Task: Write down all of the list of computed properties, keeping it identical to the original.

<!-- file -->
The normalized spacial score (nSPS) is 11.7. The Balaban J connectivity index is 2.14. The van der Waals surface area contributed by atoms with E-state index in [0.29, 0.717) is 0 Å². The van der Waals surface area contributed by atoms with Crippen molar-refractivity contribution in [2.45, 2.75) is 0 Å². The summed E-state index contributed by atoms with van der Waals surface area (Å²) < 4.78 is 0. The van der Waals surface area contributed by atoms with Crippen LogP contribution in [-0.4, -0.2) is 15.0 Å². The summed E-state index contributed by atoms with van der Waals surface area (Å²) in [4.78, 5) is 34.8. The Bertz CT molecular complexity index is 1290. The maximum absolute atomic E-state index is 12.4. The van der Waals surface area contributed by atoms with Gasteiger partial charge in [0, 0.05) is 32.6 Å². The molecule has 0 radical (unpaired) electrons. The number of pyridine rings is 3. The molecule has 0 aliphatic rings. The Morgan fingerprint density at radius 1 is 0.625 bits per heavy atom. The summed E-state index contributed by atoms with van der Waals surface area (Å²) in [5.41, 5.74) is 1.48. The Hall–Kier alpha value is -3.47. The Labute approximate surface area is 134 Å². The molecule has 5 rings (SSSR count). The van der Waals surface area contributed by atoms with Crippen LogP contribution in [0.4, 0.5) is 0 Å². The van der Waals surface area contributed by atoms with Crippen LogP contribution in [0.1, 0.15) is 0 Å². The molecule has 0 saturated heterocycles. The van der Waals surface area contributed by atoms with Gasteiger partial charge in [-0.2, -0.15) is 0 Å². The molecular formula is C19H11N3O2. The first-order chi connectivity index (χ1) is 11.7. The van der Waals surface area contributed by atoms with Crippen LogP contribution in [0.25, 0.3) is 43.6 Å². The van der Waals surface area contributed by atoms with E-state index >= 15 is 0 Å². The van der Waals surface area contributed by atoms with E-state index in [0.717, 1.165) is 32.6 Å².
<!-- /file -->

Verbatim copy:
The normalized spacial score (nSPS) is 11.7. The Balaban J connectivity index is 2.14. The van der Waals surface area contributed by atoms with E-state index in [0.29, 0.717) is 0 Å². The van der Waals surface area contributed by atoms with Crippen molar-refractivity contribution in [2.45, 2.75) is 0 Å². The summed E-state index contributed by atoms with van der Waals surface area (Å²) < 4.78 is 0. The van der Waals surface area contributed by atoms with Crippen LogP contribution in [-0.4, -0.2) is 15.0 Å². The summed E-state index contributed by atoms with van der Waals surface area (Å²) in [4.78, 5) is 34.8. The Bertz CT molecular complexity index is 1290. The maximum absolute atomic E-state index is 12.4. The van der Waals surface area contributed by atoms with Gasteiger partial charge in [0, 0.05) is 32.6 Å². The molecule has 0 radical (unpaired) electrons. The number of pyridine rings is 3. The molecule has 0 aliphatic rings. The Morgan fingerprint density at radius 1 is 0.625 bits per heavy atom. The summed E-state index contributed by atoms with van der Waals surface area (Å²) in [5.41, 5.74) is 1.48. The Hall–Kier alpha value is -3.47. The Labute approximate surface area is 134 Å². The molecule has 5 rings (SSSR count). The van der Waals surface area contributed by atoms with Crippen LogP contribution in [0.4, 0.5) is 0 Å². The van der Waals surface area contributed by atoms with Crippen LogP contribution in [0.1, 0.15) is 0 Å². The molecule has 0 saturated heterocycles. The van der Waals surface area contributed by atoms with Gasteiger partial charge in [-0.2, -0.15) is 0 Å². The molecular formula is C19H11N3O2. The first-order chi connectivity index (χ1) is 11.7. The van der Waals surface area contributed by atoms with Crippen LogP contribution in [0.25, 0.3) is 43.6 Å². The van der Waals surface area contributed by atoms with E-state index >= 15 is 0 Å². The van der Waals surface area contributed by atoms with E-state index in [0.717, 1.165) is 32.6 Å².